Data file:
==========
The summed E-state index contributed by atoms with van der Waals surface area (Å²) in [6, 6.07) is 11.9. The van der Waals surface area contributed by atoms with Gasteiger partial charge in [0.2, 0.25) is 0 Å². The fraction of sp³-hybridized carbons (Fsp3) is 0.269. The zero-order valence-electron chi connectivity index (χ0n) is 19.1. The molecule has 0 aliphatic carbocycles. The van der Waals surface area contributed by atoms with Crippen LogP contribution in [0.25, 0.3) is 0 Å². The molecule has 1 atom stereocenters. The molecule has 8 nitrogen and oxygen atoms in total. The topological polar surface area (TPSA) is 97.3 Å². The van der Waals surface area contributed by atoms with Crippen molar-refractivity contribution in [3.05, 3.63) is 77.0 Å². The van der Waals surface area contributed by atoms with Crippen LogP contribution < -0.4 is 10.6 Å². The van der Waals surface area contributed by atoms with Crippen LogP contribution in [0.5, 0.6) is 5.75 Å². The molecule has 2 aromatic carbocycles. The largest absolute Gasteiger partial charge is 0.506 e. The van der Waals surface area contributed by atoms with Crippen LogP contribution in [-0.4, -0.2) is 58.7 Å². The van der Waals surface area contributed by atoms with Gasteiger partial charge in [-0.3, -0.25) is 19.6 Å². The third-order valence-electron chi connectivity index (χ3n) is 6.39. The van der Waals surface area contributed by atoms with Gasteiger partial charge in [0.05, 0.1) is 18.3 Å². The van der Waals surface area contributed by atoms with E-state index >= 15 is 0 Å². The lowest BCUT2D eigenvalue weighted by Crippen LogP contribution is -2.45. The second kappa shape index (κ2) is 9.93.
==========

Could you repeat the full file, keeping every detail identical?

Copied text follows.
The summed E-state index contributed by atoms with van der Waals surface area (Å²) in [6, 6.07) is 11.9. The van der Waals surface area contributed by atoms with Gasteiger partial charge in [0.2, 0.25) is 0 Å². The fraction of sp³-hybridized carbons (Fsp3) is 0.269. The zero-order valence-electron chi connectivity index (χ0n) is 19.1. The molecule has 0 aliphatic carbocycles. The van der Waals surface area contributed by atoms with Crippen LogP contribution in [0.25, 0.3) is 0 Å². The molecule has 1 atom stereocenters. The molecule has 8 nitrogen and oxygen atoms in total. The topological polar surface area (TPSA) is 97.3 Å². The van der Waals surface area contributed by atoms with Crippen molar-refractivity contribution in [3.05, 3.63) is 77.0 Å². The van der Waals surface area contributed by atoms with Crippen LogP contribution < -0.4 is 10.6 Å². The van der Waals surface area contributed by atoms with Crippen LogP contribution in [0.5, 0.6) is 5.75 Å². The molecule has 2 aromatic carbocycles. The largest absolute Gasteiger partial charge is 0.506 e. The van der Waals surface area contributed by atoms with Crippen LogP contribution in [-0.4, -0.2) is 58.7 Å². The van der Waals surface area contributed by atoms with Gasteiger partial charge in [-0.3, -0.25) is 19.6 Å². The third-order valence-electron chi connectivity index (χ3n) is 6.39. The van der Waals surface area contributed by atoms with Gasteiger partial charge in [0.05, 0.1) is 18.3 Å². The van der Waals surface area contributed by atoms with E-state index >= 15 is 0 Å². The lowest BCUT2D eigenvalue weighted by Crippen LogP contribution is -2.45. The second kappa shape index (κ2) is 9.93.